In February, a remarkable article appeared in the New York Times Magazine. It was an account by Harriet McBryde Johnson of her debate with Princeton philosophy professor Peter Singer, whom Johnson noted is “often called—and not just by his book publicist—the most influential philosopher of our time.” The subject of the debate was whether parents should be allowed to kill handicapped or retarded infants. This was no mere academic debate for Johnson, who is severely handicapped.
The article was remarkable in part because the Times tirelessly propagandizes on behalf of abortion. And Singer shares the Times’ passion. In fact, he has already arrived at a point that it may take the Times’ editorial writers a few years to reach. As Singer has written, the arguments assailing fetal personhood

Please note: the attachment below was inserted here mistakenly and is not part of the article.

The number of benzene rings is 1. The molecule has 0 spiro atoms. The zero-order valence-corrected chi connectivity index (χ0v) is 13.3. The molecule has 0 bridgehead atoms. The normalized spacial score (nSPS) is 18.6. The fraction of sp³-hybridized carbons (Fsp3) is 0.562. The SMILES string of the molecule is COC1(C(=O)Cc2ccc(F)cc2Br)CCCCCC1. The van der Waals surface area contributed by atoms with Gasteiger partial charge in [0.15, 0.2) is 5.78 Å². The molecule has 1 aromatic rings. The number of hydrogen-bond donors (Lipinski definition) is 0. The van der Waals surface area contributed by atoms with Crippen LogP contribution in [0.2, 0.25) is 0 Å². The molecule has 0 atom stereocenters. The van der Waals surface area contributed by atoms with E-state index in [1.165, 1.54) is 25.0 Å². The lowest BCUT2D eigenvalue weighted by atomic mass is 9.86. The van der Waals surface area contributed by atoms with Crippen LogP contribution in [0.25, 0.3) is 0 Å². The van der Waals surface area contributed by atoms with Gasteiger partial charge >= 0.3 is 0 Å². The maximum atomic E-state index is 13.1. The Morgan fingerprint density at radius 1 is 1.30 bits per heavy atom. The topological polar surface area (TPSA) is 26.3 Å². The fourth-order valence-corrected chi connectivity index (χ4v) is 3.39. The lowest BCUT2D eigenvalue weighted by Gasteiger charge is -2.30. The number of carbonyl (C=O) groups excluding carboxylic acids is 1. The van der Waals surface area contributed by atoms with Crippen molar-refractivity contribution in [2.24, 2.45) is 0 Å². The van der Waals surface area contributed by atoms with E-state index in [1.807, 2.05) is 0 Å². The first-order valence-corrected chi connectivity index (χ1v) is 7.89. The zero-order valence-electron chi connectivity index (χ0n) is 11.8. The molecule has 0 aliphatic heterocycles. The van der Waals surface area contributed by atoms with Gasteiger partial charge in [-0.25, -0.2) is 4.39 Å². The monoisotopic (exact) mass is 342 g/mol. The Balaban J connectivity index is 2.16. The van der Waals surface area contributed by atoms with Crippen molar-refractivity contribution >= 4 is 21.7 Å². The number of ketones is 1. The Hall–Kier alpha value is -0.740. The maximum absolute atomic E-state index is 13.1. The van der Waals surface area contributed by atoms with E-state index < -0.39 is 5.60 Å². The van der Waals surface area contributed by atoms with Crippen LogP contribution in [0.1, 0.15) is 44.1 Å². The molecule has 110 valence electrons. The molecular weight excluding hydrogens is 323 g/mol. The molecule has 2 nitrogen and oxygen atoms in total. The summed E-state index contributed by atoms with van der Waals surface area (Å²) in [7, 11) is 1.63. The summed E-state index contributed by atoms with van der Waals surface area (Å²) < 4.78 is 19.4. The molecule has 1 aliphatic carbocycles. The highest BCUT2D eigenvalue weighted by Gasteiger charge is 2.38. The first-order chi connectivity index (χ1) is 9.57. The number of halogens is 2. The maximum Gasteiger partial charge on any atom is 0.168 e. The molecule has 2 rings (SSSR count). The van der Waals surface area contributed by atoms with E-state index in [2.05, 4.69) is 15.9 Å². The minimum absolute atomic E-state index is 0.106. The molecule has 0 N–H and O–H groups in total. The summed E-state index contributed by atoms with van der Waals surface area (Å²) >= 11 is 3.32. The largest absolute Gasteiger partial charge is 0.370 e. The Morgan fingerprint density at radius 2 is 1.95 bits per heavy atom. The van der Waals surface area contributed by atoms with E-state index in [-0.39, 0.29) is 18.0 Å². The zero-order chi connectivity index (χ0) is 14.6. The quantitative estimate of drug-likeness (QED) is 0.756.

apply to the newborn baby as much as to the fetus. . . . [T]here are many non-human animals whose rationality, self-consciousness, awareness, capacity to feel pain, and so on, exceed that of a human baby a week, a month, or even a year old. If the fetus does not have the same claim to life as a person, it appears that the newborn baby is of less value than the life of a pig, a dog or a chimpanzee.
Remarkably, the man advancing such arguments is met not with revulsion but with honors or, at worst,...